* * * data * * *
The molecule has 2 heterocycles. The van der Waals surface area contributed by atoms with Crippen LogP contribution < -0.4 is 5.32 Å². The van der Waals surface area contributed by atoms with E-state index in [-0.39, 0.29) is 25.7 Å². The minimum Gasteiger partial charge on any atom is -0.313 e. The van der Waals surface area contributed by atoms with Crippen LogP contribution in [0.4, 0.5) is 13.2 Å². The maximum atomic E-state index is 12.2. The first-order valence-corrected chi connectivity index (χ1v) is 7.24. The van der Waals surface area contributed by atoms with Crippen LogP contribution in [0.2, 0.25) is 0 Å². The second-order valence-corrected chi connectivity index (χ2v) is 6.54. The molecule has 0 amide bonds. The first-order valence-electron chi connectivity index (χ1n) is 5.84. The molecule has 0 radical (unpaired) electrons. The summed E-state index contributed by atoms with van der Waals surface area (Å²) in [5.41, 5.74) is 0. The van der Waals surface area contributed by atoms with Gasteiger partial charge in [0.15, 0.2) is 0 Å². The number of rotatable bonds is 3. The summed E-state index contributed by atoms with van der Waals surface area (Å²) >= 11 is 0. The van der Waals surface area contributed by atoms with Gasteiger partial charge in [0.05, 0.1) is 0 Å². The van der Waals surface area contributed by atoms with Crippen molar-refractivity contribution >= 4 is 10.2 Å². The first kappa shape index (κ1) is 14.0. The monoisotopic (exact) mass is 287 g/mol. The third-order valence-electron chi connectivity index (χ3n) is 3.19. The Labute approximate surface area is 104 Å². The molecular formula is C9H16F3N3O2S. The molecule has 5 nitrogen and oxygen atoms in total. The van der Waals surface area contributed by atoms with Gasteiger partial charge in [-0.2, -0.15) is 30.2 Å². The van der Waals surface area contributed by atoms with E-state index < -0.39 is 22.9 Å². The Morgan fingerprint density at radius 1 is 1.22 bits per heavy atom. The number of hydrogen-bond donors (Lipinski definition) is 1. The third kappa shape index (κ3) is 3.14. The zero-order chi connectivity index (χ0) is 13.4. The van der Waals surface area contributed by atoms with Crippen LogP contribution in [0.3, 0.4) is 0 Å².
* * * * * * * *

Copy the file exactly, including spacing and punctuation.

The molecule has 2 heterocycles. The van der Waals surface area contributed by atoms with Crippen LogP contribution < -0.4 is 5.32 Å². The van der Waals surface area contributed by atoms with E-state index in [-0.39, 0.29) is 25.7 Å². The minimum Gasteiger partial charge on any atom is -0.313 e. The van der Waals surface area contributed by atoms with Crippen LogP contribution in [0.4, 0.5) is 13.2 Å². The maximum atomic E-state index is 12.2. The first-order valence-corrected chi connectivity index (χ1v) is 7.24. The van der Waals surface area contributed by atoms with Crippen LogP contribution in [0.2, 0.25) is 0 Å². The second-order valence-corrected chi connectivity index (χ2v) is 6.54. The molecule has 0 amide bonds. The first-order valence-electron chi connectivity index (χ1n) is 5.84. The molecule has 0 radical (unpaired) electrons. The summed E-state index contributed by atoms with van der Waals surface area (Å²) in [5.41, 5.74) is 0. The van der Waals surface area contributed by atoms with Gasteiger partial charge in [0.15, 0.2) is 0 Å². The number of rotatable bonds is 3. The summed E-state index contributed by atoms with van der Waals surface area (Å²) >= 11 is 0. The van der Waals surface area contributed by atoms with Gasteiger partial charge in [0.05, 0.1) is 0 Å². The van der Waals surface area contributed by atoms with Crippen molar-refractivity contribution >= 4 is 10.2 Å². The first kappa shape index (κ1) is 14.0. The monoisotopic (exact) mass is 287 g/mol. The third-order valence-electron chi connectivity index (χ3n) is 3.19. The Labute approximate surface area is 104 Å². The molecular formula is C9H16F3N3O2S. The molecule has 5 nitrogen and oxygen atoms in total. The van der Waals surface area contributed by atoms with Gasteiger partial charge in [-0.2, -0.15) is 30.2 Å². The van der Waals surface area contributed by atoms with E-state index < -0.39 is 22.9 Å². The Morgan fingerprint density at radius 1 is 1.22 bits per heavy atom. The number of hydrogen-bond donors (Lipinski definition) is 1. The third kappa shape index (κ3) is 3.14. The zero-order chi connectivity index (χ0) is 13.4. The van der Waals surface area contributed by atoms with Crippen LogP contribution in [0.3, 0.4) is 0 Å².